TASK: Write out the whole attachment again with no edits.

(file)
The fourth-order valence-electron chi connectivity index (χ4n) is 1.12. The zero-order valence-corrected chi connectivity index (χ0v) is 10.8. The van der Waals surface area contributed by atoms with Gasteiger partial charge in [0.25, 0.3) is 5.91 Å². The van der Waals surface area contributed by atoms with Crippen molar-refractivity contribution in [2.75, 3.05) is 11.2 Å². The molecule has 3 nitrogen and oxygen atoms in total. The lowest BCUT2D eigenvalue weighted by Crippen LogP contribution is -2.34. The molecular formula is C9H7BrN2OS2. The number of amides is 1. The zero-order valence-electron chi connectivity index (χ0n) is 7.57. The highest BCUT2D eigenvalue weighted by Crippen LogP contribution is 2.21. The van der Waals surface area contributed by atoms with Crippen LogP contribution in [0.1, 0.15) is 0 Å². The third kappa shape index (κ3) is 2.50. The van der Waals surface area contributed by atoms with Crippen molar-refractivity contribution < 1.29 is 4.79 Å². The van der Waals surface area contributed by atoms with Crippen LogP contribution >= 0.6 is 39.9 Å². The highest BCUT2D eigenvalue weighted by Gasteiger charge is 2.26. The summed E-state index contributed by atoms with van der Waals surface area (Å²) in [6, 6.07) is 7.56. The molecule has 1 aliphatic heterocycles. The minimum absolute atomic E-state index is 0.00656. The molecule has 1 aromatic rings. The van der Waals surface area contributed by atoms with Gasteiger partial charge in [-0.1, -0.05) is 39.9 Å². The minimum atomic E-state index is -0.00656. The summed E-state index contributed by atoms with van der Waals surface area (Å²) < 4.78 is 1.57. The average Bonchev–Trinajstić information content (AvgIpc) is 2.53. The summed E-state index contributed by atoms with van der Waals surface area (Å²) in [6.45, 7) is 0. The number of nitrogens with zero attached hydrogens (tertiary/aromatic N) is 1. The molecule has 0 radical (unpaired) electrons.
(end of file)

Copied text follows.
The fourth-order valence-electron chi connectivity index (χ4n) is 1.12. The zero-order valence-corrected chi connectivity index (χ0v) is 10.8. The van der Waals surface area contributed by atoms with Gasteiger partial charge in [0.25, 0.3) is 5.91 Å². The van der Waals surface area contributed by atoms with Crippen molar-refractivity contribution in [2.75, 3.05) is 11.2 Å². The molecule has 3 nitrogen and oxygen atoms in total. The lowest BCUT2D eigenvalue weighted by Crippen LogP contribution is -2.34. The molecular formula is C9H7BrN2OS2. The number of amides is 1. The zero-order valence-electron chi connectivity index (χ0n) is 7.57. The highest BCUT2D eigenvalue weighted by Crippen LogP contribution is 2.21. The van der Waals surface area contributed by atoms with Crippen LogP contribution in [0.1, 0.15) is 0 Å². The third kappa shape index (κ3) is 2.50. The van der Waals surface area contributed by atoms with Crippen molar-refractivity contribution < 1.29 is 4.79 Å². The van der Waals surface area contributed by atoms with Crippen LogP contribution >= 0.6 is 39.9 Å². The highest BCUT2D eigenvalue weighted by Gasteiger charge is 2.26. The summed E-state index contributed by atoms with van der Waals surface area (Å²) in [6, 6.07) is 7.56. The molecule has 1 aliphatic heterocycles. The minimum absolute atomic E-state index is 0.00656. The molecule has 1 aromatic rings. The van der Waals surface area contributed by atoms with Gasteiger partial charge in [-0.1, -0.05) is 39.9 Å². The minimum atomic E-state index is -0.00656. The summed E-state index contributed by atoms with van der Waals surface area (Å²) < 4.78 is 1.57. The average Bonchev–Trinajstić information content (AvgIpc) is 2.53. The summed E-state index contributed by atoms with van der Waals surface area (Å²) in [6.45, 7) is 0. The number of nitrogens with zero attached hydrogens (tertiary/aromatic N) is 1. The molecule has 0 radical (unpaired) electrons.